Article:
In honor of Easter and our celebration of the resurrection, I have decided to compile five of my favorite film resurrections. Now, some of you more pious and holy readers might be shaking your heads right now wondering if you should continue reading this, with its borderline-sacrilegious-sounding premise. I assure you, no sacrilege or disrespect is intended. I just happen to be a huge movie fan and I believe strongly in the concept of art imitating life. Or in this case, art imitating death-then-life. I am convinced that resurrection, in a variety of forms, is a powerful storytelling device, primarily since it is grounded in the truth of the greatest story ever told. This will not be an in-depth exploration of these films. There is simply too much ground to cover. I do reserve the right to revisit these films down the road with a more thorough examination. With that in mind, here are five of my favorite movie resurrections. Warning: Many spoilers ahead. You have been warned.
Gandalf (The Lord of the Rings)
Tolkien scattered Christ figures throughout his most popular work, with Gandalf being one of the most obvious and powerful. Director Peter Jackson, though not sharing Tolkien’s faith, fully embraced many of these allusions and in some ways, upped the ante. When Gandalf falls to the Balrog in the Mines of Moria, in the first film in the trilogy, he “dies” with his arms extended in cruciform. He gives his life to save the fellowship. When he returns in The Two Towers, he returns transfigured. He descended into the bowels of death and is raised up again in power and glory.
E.T. (E.T. The Extraterrestrial)
Everyone knows about E.T. If you don’t, stop reading this and go watch it right now. It is one of the greatest films ever made and you are less of a person if you have not watched it. The film includes one of the best Christophanies, which is ironic considering it was directed by a Jewish man who had no intention of making that connection. E.T. dies, comes back to life, performs miracles, and ascends to the heavens by films end. Awesome stuff which is only helped by the incredible John Williams’s score.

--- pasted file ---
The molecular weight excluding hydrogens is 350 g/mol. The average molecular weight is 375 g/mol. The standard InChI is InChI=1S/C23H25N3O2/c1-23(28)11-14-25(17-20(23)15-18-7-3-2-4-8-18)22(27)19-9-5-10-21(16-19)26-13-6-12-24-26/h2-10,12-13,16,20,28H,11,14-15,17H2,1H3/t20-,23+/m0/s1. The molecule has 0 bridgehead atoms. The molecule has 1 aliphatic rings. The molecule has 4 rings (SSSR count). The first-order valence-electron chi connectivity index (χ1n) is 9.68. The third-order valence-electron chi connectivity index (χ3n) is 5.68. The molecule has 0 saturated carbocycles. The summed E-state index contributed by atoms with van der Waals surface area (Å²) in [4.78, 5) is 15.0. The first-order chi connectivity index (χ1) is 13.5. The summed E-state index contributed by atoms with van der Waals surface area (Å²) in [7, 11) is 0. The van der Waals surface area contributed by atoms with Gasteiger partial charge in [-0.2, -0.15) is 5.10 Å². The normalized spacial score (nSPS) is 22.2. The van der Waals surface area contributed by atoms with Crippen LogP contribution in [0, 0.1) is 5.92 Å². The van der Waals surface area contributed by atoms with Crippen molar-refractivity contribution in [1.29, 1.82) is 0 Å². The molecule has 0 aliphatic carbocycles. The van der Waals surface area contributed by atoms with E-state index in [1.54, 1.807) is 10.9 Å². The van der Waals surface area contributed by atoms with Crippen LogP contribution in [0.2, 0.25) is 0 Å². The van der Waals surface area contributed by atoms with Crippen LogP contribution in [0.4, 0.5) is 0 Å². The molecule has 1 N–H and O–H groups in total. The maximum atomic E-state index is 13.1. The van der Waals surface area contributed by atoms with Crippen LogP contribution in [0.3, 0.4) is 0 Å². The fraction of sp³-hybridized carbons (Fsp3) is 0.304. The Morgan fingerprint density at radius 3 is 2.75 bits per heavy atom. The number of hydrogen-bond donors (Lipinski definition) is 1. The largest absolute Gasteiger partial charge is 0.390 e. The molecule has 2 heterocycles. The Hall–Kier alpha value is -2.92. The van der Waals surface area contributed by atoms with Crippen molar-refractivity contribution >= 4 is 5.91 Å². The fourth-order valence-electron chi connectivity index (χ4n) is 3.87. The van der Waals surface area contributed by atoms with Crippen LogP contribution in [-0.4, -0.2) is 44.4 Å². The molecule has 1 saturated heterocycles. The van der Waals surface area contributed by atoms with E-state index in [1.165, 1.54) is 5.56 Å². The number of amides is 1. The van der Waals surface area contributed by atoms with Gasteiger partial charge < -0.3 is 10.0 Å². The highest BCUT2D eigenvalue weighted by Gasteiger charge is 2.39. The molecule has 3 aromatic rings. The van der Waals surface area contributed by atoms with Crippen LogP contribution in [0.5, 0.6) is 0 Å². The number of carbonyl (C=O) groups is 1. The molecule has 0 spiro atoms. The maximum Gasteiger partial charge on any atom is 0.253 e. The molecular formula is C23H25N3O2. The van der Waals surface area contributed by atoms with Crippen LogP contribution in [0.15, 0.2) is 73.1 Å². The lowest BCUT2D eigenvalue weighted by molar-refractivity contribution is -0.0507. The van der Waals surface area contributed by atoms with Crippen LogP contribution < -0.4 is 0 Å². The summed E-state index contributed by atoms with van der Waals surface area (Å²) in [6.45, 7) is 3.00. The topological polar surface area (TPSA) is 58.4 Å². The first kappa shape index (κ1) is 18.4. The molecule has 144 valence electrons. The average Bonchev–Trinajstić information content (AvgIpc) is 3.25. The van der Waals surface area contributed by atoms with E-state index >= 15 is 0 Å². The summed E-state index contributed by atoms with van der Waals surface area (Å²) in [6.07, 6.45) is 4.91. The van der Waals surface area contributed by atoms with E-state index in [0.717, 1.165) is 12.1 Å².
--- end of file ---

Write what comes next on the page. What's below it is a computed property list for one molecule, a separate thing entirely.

Neo (The Matrix)
Whoa! I realize that the religious symbols, words, and imagery that are liberally sprinkled throughout the film were included not out of any devotion to the truth, but more in an effort to tie the film to older and deeper archetypes. For the most part, it is effective. The final scenes in the film step into the eternal conversation about death and rebirth and while the filmmakers divorce their exploration of these things from Christian ideals like selflessness and sacrifice, they do touch upon the concept of Messianic necessity.
Truman (The Truman Show)
At some point, I am going to do a deep dive into the spiritual and social truths layered into this film, but for now, we will just hit some highlights. The Truman Show is the story of one man – Truman Burbank – who lives a false life. He doesn’t realize his life is fake, but everyone around him does. He is the unwitting star of a television show that has followed his every move since the day he was born. His entire world is fake; the makers of the show even construct a city-sized studio to preserve the illusion. Late in the film, once Truman has discovered that things are not what they appear, he is confronted by Christof, the creator of the show. Christof summons a storm to destroy Truman’s boat, leaving Truman tangled in ropes and unconscious under water. For the lack of a better word, Truman dies. Then he rises from the dead. Truman continues his attempt to escape, using the still floating boat and Christof, in a final, desperate attempt, uses the studio’s sound system to speak to Truman. He is the very voice of the god of this fake and empty world. He tries to convince Truman to stay. Every plea and bargain rings hollow and Truman remains steadfast in his desire to leave. There is imagery throughout the final moment of the film that are clearly signposts to the crucifixion, Jesus, and the empty tomb. Combined with the thematic ingenuity of the film, the ending makes for a powerful and satisfying resolution.
Scoff if you want, but in my mind, there are few films that incorporate the ideas of self sacrifice and resurrection better than Marvel’s Thor. Without getting too specific, Thor, the god of Thunder, goes through a massive character transformation; going from arrogant and foolish to noble and selfless during the course of the film. The emotional climax of the film occurs when Thor offers his life to save his friends. He is rewarded with death and then a return to life in a powerful and triumphant bit of cinematic magic. In the clip below, the elements that truly sell the moment are the amazing score by Patrick Doyle and the radiant smile on Lady Sif’s face when she realizes that her friend is not dead.
So there you have it. Those are a few of my favorites. I would love to hear your thoughts on them. Or, you can tell us about some other resurrections in popular culture that mean a lot to you.
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